‘I Don’t Like Labeling of Minorities,’ Says UK MP Priti Patel

Priti Patel has told her political colleagues and civil servants not to refer to her as BME-- an abbreviation for the term, "Black, Minority Ethnic."


British Conservative Party MP Priti Patel has said that she doesn’t like the “labeling,” such as Black or Minority Ethnic (BME), attached with black and minority ethnic population, the BBC reported.

Patel called the common abbreviation of the term “patronizing and insulting,” and said, “I’m British first and foremost, because I was born in Britain.” Patel, who was the first Indian-origin woman member of the UK Cabinet until her resignation last year, added: “I don’t like the labeling of people. I don’t like the term BME. I challenge all my colleagues in the Conservative Party and in Westminster: Don’t label me as a BME. I’ve said that to people in the Cabinet. I’ve said that to civil servants. I think it’s patronizing and insulting.”

The 45-year-old politician, who represents Witham in Essex, said the term BME was “totally unhelpful because we are people and everybody wants to be recognized for their individual merits.”

She added on the radio show that while she would like to see more Indian-origin people in politics, it would be a “regressive step” for any political party or government to put people in posts “just because they are women or because they represent a minority group.”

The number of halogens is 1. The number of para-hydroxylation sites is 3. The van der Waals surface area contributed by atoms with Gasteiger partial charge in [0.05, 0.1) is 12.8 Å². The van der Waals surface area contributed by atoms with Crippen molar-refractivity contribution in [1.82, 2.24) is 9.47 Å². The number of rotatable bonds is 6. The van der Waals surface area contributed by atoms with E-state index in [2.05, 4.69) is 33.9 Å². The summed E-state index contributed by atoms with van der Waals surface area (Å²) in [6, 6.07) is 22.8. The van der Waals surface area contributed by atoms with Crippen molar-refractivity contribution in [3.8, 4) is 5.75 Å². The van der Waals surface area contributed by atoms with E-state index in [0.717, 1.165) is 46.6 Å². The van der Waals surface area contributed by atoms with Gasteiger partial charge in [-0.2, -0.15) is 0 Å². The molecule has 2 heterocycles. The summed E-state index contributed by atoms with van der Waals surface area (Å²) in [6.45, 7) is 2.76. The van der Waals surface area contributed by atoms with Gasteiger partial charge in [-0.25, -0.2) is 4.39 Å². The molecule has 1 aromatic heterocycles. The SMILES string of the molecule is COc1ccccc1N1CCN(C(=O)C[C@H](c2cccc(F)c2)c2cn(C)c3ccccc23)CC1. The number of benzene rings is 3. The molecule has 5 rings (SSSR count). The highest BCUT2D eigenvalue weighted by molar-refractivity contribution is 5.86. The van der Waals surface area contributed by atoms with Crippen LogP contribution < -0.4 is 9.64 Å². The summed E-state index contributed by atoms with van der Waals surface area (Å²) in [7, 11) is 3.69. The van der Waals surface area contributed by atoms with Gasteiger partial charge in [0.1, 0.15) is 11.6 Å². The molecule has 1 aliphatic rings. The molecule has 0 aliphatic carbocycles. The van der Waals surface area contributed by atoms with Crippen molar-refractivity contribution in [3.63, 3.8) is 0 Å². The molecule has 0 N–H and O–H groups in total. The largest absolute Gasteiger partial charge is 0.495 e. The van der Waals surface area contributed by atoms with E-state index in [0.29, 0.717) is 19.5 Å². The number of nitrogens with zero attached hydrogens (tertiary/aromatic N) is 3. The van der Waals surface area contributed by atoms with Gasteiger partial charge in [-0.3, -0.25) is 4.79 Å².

The former international development minister expressed doubts if the United Kingdom would ever see a minority prime minister, pointing out there are many institutional barriers and “patronage” in UK’s political system. However, if such a thing were to happen, it would show the country was a true “meritocracy.” When asked if she could be the prime minister, Patel replied, “Who knows?”

Her comments invited criticism from prominent personalities such as Maajid Nawaz and Meena Kandasamy. Nawaz, a British author who hosts a weekend show on LBC radio, said: “To dismiss who you are, because you just want to be seen as British, is unnecessary. You can be British and have other identities too. You can’t pretend that you’re not a woman, or a British Indian.”

Kandasamy called Patel’s comments in her Facebook post “appalling,” and said, “Appalling but I’m not surprised. To aspire to whiteness is a very desi problem.”

Patel was forced to step down from her position in the Cabinet in November last year when it was revealed that she held 14 undisclosed, unauthorized meetings with Israeli officials. While talking about this controversy, she said, she was “very clear” with Prime Minister Theresa May. “I took responsibility for what she felt was not acceptable, so I think I did the right thing,” Patel added.

Patel, who was born to Gujarati parents who fled Uganda in the 1960s, is among the most vocal pro-Brexit voices in the Conservative Party. The House of Commons has about 52 BMEs currently, which is a two per cent increase since 2015.

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